Russia

Poland, RL, Russia, VOA

Op-Ed: Murder of Polish priest may offer clues in Boris Nemtsov’s case | Digital Journal, March 3, 2015 Republished

Photo of Vice U.S. President George H. W. Bush, Barbara Bush, and Polish Solidarity trade union leader Lech Wałęsa in Warsaw, Poland at the tomb of Father Jerzy Popiełuszko with the slain priest’s parents, Marianna and Władysław Popiełuszko and other family members, September 28, 1987. Photos and audio recordings from Warsaw by Ted Lipien, then Voice of America (VOA) Polish…

Read more
International Broadcasting, RL, Russia, VOA

Op-Ed: From Russia with Censorship 2009 – Republished 2021

One of my commentaries on media censorship in Vladimir Putin’s Russia was first published in Digital Journal on September 16, 2009 as “Op-Ed: From Russia with Censorship.” Since then, both the Voice of America (VOA) and Radio Liberty (known in Russia as Radio Svoboda) have improved their Russian coverage, but Radio Free Europe/Radio Liberty (RFE/RL) is now facing a defining…

Read more
Children, History, RFE, Russia, Women

Planned assassination of a journalist linked to Polish children prisoners in Soviet Russia

Having served briefly (Dec. 2020-Jan. 2021) as Radio Free Europe / Radio Liberty (RFE/RL) President and having been before Voice of America (VOA) Polish Service chief in the 1980s and VOA acting associate director in 2005/2006 in charge of central programs, I wanted to repost my 2019 Silent Refugees website’s article on how early VOA managers, editors and journalists lied about Stalin’s crimes and repeated Soviet propaganda. Fortunately, VOA no longer repeated such Soviet disinformation during the Cold War, and dropped all restrictions during the presidency of Ronald Reagan on reporting on communist human rights abuses. To their great credit, neither Radio Free Europe (RFE) nor Radio Liberty (RL) ever censored news about the Soviet Gulag, which the Voice of America occasionally did even as late as the 1970s.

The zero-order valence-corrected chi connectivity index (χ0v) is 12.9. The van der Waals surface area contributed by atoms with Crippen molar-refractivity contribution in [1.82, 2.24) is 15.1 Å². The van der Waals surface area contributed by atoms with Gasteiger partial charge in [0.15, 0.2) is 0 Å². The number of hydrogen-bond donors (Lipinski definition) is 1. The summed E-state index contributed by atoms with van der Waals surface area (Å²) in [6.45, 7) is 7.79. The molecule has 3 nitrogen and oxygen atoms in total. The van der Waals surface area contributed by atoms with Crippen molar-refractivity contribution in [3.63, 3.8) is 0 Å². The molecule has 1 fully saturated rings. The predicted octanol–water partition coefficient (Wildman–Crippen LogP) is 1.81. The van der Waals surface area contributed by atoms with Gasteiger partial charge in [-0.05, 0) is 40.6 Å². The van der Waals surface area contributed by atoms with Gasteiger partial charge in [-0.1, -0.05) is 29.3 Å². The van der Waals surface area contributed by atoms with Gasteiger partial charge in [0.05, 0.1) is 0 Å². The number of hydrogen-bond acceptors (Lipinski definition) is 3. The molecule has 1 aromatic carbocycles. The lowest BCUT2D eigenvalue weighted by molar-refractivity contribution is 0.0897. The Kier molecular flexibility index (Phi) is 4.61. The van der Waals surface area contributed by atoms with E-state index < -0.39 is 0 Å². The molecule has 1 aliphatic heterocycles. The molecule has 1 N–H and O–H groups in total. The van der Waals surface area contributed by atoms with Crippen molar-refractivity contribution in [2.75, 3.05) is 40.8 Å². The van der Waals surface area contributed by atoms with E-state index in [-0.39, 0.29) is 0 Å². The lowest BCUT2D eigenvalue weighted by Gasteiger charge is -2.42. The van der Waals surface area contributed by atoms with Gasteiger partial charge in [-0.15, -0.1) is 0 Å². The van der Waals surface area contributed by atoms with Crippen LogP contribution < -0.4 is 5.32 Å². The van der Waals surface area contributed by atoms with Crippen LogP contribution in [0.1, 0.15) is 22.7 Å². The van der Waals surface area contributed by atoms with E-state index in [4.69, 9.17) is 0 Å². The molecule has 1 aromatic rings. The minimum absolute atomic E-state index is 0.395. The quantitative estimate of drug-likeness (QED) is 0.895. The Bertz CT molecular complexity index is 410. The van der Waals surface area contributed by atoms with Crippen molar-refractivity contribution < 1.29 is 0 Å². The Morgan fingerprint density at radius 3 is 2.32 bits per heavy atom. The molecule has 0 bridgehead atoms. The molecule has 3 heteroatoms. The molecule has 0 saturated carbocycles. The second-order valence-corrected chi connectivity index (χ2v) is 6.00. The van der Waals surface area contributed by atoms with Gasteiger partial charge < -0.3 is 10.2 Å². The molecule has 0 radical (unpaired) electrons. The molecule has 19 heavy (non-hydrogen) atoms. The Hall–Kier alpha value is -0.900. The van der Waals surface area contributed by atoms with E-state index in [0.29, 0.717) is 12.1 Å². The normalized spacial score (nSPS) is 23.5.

A Soviet-instigated plan to kill an anti-communist woman journalist in the early years of the Cold War was linked to her attempts to tell the story of thousands of Polish children who in 1940-1941 had been deported with their families from eastern Poland to Siberia and Central Asia where many died from brutal treatment. The assassination plan was revealed in 1953-1954 by a defector to the West from communist-ruled Poland and was never carried out.

Read more
Children, Iran, OWI, Photo, Photos, Russia, VOA, Women

Polish children refugees from Russia – silenced by Soviet and U.S. propaganda

U.S. Government Propaganda Photo (1943) By Ted Lipien U.S. government propaganda pictures taken in 1943 by the U.S. Office of War Information (OWI) photographer in Iran showed Polish children and women several months after they had come out of Soviet Russia in a mass exodus of former Gulag prisoners and their families. The OWI photographs were carefully staged and their…

Read more
International Broadcasting, RL, Russia